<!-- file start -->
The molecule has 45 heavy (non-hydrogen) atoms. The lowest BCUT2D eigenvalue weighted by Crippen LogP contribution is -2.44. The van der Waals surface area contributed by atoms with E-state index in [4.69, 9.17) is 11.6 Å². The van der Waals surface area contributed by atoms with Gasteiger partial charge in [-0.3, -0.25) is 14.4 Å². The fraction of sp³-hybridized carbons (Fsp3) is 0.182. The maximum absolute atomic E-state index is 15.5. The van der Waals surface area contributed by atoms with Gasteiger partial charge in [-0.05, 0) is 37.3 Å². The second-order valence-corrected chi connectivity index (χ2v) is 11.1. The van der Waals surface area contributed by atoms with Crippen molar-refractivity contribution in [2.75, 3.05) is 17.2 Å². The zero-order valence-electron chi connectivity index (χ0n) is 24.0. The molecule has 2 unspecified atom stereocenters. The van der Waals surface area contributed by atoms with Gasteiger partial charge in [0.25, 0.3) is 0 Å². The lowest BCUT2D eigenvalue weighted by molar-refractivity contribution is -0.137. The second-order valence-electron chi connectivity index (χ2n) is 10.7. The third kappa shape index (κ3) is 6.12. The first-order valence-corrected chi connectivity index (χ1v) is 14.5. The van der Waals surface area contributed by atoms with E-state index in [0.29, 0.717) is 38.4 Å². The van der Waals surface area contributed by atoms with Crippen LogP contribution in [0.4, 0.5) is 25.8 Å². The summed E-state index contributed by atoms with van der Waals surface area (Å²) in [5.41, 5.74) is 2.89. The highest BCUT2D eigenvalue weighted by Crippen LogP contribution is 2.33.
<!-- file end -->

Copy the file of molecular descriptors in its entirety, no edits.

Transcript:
The molecule has 45 heavy (non-hydrogen) atoms. The lowest BCUT2D eigenvalue weighted by Crippen LogP contribution is -2.44. The van der Waals surface area contributed by atoms with E-state index in [4.69, 9.17) is 11.6 Å². The van der Waals surface area contributed by atoms with Gasteiger partial charge in [-0.3, -0.25) is 14.4 Å². The fraction of sp³-hybridized carbons (Fsp3) is 0.182. The maximum absolute atomic E-state index is 15.5. The van der Waals surface area contributed by atoms with Gasteiger partial charge in [-0.05, 0) is 37.3 Å². The second-order valence-corrected chi connectivity index (χ2v) is 11.1. The van der Waals surface area contributed by atoms with Crippen molar-refractivity contribution in [2.75, 3.05) is 17.2 Å². The zero-order valence-electron chi connectivity index (χ0n) is 24.0. The molecule has 2 unspecified atom stereocenters. The van der Waals surface area contributed by atoms with Gasteiger partial charge in [0.25, 0.3) is 0 Å². The lowest BCUT2D eigenvalue weighted by molar-refractivity contribution is -0.137. The second-order valence-electron chi connectivity index (χ2n) is 10.7. The third kappa shape index (κ3) is 6.12. The first-order valence-corrected chi connectivity index (χ1v) is 14.5. The van der Waals surface area contributed by atoms with E-state index in [0.29, 0.717) is 38.4 Å². The van der Waals surface area contributed by atoms with Crippen LogP contribution in [0.4, 0.5) is 25.8 Å². The summed E-state index contributed by atoms with van der Waals surface area (Å²) in [5.41, 5.74) is 2.89. The highest BCUT2D eigenvalue weighted by Crippen LogP contribution is 2.33.